High blood pressure, also known as Hypertension, is a condition defined by long-term high
pressure within the blood vessels. Left uncontrolled, it can cause damage to arterial blood
vessel walls and ultimately lead to a number of different health problems, including heart
disease and stroke. According to the Centers for Disease Control, 1 in 3 adults (or
approximately 75 million people) in the U.S. currently live with high blood pressure [1].

Figure 1. The American Heart Association’s high blood pressure guidelines [2].

Risk Factors:
● Age (higher risk with older age groups)
● Sex (women are more at risk than men)
● Family history
● Race and ethnicity (higher prevalence in people with African heritage)
● Having a diet high in sodium
● Tobacco use
● Excessive alcohol consumption
● Being obese or overweight
● Lack of physical activity
● Diabetes

Eye Conditions Associated to High Blood Pressure:
High blood pressure can negatively impact many parts of the body in very different ways,
with no exception to the eyes and vision. Ocular conditions associated to high blood
pressure include:
● Subconjunctival Hemorrhage. Bleed spot(s) that may form underneath the
conjunctiva. This can sometimes be an indication of high blood pressure.
● Hypertensive Retinopathy. A condition defined by vascular damage in the retina
which can cause an accumulation of blood or fluid and ultimately cause changes in
or loss of vision.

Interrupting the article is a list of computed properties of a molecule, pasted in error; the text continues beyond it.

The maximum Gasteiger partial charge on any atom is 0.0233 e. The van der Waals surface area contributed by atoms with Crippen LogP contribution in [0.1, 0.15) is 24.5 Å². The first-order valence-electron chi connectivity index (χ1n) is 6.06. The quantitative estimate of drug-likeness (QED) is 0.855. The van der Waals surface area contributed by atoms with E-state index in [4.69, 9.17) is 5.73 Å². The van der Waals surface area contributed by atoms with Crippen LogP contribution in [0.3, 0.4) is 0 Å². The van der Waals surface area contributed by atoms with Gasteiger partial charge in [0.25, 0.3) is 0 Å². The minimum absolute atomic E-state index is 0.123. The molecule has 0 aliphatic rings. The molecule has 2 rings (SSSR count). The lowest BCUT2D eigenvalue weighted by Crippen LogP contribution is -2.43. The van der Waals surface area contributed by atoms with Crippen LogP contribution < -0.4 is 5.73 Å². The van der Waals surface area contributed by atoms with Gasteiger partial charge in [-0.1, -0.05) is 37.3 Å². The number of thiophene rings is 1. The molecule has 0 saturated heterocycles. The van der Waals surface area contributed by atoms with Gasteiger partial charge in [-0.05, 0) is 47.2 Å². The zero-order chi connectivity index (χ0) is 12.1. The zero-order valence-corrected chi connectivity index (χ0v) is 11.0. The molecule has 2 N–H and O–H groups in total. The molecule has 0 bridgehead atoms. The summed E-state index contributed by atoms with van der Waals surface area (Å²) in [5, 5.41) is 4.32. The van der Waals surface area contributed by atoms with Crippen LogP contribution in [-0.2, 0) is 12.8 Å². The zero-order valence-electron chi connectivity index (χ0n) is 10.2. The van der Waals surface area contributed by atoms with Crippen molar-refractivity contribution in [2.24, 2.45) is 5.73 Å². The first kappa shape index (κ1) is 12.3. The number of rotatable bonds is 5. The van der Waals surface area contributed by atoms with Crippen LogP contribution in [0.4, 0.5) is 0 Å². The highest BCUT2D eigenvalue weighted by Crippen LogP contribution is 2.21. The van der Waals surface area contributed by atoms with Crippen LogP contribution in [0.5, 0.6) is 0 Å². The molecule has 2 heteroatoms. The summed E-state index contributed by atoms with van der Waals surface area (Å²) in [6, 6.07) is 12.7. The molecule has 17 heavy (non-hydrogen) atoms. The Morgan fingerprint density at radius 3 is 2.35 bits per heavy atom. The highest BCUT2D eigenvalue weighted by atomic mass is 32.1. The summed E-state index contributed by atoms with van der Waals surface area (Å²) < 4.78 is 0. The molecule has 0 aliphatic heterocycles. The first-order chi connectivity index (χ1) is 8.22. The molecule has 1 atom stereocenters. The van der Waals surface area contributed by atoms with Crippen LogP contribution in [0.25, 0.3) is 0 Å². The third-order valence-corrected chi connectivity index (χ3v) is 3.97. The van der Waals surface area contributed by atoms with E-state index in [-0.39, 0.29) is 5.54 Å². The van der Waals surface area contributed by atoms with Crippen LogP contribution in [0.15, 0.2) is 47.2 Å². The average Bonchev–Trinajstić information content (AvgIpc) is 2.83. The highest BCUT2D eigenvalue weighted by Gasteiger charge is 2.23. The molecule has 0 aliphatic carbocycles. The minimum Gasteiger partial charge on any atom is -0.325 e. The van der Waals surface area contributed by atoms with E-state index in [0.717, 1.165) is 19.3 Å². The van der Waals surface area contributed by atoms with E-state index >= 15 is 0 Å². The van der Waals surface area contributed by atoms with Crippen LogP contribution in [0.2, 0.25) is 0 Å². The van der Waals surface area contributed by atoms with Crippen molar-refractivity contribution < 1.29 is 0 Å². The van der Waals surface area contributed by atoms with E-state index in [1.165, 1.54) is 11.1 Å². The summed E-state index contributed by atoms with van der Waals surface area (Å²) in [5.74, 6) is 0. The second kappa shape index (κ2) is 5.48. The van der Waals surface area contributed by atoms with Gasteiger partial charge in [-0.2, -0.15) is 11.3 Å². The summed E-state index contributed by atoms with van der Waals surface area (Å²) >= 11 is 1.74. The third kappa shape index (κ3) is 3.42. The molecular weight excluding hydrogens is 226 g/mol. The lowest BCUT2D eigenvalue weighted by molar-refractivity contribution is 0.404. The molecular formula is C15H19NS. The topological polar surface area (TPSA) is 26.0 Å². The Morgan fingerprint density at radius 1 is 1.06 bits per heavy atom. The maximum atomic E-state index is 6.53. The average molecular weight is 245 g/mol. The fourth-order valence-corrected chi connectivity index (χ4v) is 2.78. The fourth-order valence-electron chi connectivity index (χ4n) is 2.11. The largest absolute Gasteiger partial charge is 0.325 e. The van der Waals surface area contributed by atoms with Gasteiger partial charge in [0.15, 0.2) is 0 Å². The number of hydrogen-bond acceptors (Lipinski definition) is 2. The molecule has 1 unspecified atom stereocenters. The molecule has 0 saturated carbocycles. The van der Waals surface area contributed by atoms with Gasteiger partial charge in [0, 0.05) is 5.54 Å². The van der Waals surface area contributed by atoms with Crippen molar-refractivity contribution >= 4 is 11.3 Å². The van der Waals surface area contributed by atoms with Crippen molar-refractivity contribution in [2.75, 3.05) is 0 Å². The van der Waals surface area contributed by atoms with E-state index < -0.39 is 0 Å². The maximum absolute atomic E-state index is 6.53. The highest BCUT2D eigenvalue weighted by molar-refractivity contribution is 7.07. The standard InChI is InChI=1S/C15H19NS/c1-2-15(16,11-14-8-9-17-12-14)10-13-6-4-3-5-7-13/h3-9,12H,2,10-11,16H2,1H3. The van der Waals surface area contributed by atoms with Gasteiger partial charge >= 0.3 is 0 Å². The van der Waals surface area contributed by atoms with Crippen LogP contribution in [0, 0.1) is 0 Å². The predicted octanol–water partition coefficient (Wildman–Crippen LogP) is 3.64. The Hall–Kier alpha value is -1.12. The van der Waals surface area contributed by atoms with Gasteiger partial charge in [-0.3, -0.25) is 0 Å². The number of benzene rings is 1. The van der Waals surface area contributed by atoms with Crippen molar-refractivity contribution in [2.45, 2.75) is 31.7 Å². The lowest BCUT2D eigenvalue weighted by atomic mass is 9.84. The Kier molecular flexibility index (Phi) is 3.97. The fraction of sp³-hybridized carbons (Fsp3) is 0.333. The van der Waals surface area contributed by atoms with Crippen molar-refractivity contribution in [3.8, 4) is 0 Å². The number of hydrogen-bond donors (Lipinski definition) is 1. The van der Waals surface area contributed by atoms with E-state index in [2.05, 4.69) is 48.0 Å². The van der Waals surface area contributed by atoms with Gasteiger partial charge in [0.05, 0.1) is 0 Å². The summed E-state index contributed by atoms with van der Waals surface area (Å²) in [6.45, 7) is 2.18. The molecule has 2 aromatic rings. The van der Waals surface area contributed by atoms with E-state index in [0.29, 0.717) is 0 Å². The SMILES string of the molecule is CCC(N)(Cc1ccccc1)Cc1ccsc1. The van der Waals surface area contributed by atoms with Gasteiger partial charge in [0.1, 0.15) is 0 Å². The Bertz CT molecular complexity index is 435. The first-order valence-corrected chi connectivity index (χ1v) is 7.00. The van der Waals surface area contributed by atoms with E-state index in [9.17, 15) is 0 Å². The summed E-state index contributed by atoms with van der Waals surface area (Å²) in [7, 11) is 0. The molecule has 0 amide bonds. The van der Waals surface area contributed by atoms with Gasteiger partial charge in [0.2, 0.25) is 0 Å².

● Transient Ischemic Attack. A stroke-like attack that usually includes a sudden
momentary change in or loss of vision. This may last for a few minutes but this
condition requires immediate medical attention.
● Optic Neuropathy . High blood pressure can sometimes block blood flow to the eye
and cause damage to the optic nerve, which can lead to vision loss.

In general, high blood pressure can be well controlled with appropriate management.
Treatment usually consists of dietary changes, regular exercise, and/or prescribed
medications. If you are at high risk for developing high blood pressure, routine
comprehensive health exams and screenings with both a primary care provider and
optometrist are recommended. This can go a long way in strategizing preventive care and
detecting early warning signs of more serious problems.

-Dr. Eugene Pak

1. “High Blood Pressure.” Centers for Disease Control and Prevention, Centers for Disease
Control and Prevention, 9 December 2019, www.cdc.gov/bloodpressure/
2. “Understanding Blood Pressure Readings.” American Heart Association, 9 December 2019,

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